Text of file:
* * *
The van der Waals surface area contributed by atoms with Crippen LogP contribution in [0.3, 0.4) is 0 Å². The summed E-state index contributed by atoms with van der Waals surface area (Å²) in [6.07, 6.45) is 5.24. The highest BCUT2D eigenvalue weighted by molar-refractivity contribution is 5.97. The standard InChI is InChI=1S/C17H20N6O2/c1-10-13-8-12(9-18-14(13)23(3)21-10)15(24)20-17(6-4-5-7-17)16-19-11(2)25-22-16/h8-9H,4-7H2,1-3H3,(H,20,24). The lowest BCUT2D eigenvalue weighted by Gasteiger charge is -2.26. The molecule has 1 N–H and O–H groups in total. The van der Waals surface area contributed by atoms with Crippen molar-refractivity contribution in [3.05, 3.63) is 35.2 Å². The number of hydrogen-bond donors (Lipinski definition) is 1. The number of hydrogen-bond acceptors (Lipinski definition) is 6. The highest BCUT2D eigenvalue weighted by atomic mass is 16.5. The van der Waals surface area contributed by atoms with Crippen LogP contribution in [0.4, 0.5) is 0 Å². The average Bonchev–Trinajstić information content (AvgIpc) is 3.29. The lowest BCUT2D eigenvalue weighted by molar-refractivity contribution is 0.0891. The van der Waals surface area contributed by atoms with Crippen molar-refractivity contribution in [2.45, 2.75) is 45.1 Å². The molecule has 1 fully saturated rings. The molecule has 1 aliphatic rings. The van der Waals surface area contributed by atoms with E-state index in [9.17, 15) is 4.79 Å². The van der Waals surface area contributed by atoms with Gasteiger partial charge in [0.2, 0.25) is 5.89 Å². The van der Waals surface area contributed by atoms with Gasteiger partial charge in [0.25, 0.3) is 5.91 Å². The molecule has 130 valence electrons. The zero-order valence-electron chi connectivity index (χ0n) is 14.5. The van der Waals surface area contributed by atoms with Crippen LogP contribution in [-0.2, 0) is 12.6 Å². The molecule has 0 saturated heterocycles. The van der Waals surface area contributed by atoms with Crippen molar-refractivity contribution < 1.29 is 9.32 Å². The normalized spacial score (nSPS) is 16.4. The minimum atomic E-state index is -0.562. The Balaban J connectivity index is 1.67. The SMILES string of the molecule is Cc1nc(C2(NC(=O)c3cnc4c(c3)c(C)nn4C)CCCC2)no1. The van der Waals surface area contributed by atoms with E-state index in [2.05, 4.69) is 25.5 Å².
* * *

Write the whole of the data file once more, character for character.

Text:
The van der Waals surface area contributed by atoms with Crippen LogP contribution in [0.3, 0.4) is 0 Å². The summed E-state index contributed by atoms with van der Waals surface area (Å²) in [6.07, 6.45) is 5.24. The highest BCUT2D eigenvalue weighted by molar-refractivity contribution is 5.97. The standard InChI is InChI=1S/C17H20N6O2/c1-10-13-8-12(9-18-14(13)23(3)21-10)15(24)20-17(6-4-5-7-17)16-19-11(2)25-22-16/h8-9H,4-7H2,1-3H3,(H,20,24). The lowest BCUT2D eigenvalue weighted by Gasteiger charge is -2.26. The molecule has 1 N–H and O–H groups in total. The van der Waals surface area contributed by atoms with Crippen molar-refractivity contribution in [3.05, 3.63) is 35.2 Å². The number of hydrogen-bond donors (Lipinski definition) is 1. The number of hydrogen-bond acceptors (Lipinski definition) is 6. The highest BCUT2D eigenvalue weighted by atomic mass is 16.5. The van der Waals surface area contributed by atoms with Crippen LogP contribution in [0.4, 0.5) is 0 Å². The average Bonchev–Trinajstić information content (AvgIpc) is 3.29. The lowest BCUT2D eigenvalue weighted by molar-refractivity contribution is 0.0891. The van der Waals surface area contributed by atoms with Crippen molar-refractivity contribution in [2.45, 2.75) is 45.1 Å². The molecule has 1 fully saturated rings. The molecule has 1 aliphatic rings. The van der Waals surface area contributed by atoms with E-state index in [9.17, 15) is 4.79 Å². The van der Waals surface area contributed by atoms with Gasteiger partial charge in [0.2, 0.25) is 5.89 Å². The van der Waals surface area contributed by atoms with Gasteiger partial charge in [0.25, 0.3) is 5.91 Å². The molecule has 130 valence electrons. The zero-order valence-electron chi connectivity index (χ0n) is 14.5. The van der Waals surface area contributed by atoms with Crippen LogP contribution in [-0.2, 0) is 12.6 Å². The molecule has 0 saturated heterocycles. The van der Waals surface area contributed by atoms with Crippen molar-refractivity contribution < 1.29 is 9.32 Å². The normalized spacial score (nSPS) is 16.4. The minimum atomic E-state index is -0.562. The Balaban J connectivity index is 1.67. The SMILES string of the molecule is Cc1nc(C2(NC(=O)c3cnc4c(c3)c(C)nn4C)CCCC2)no1. The van der Waals surface area contributed by atoms with E-state index in [2.05, 4.69) is 25.5 Å².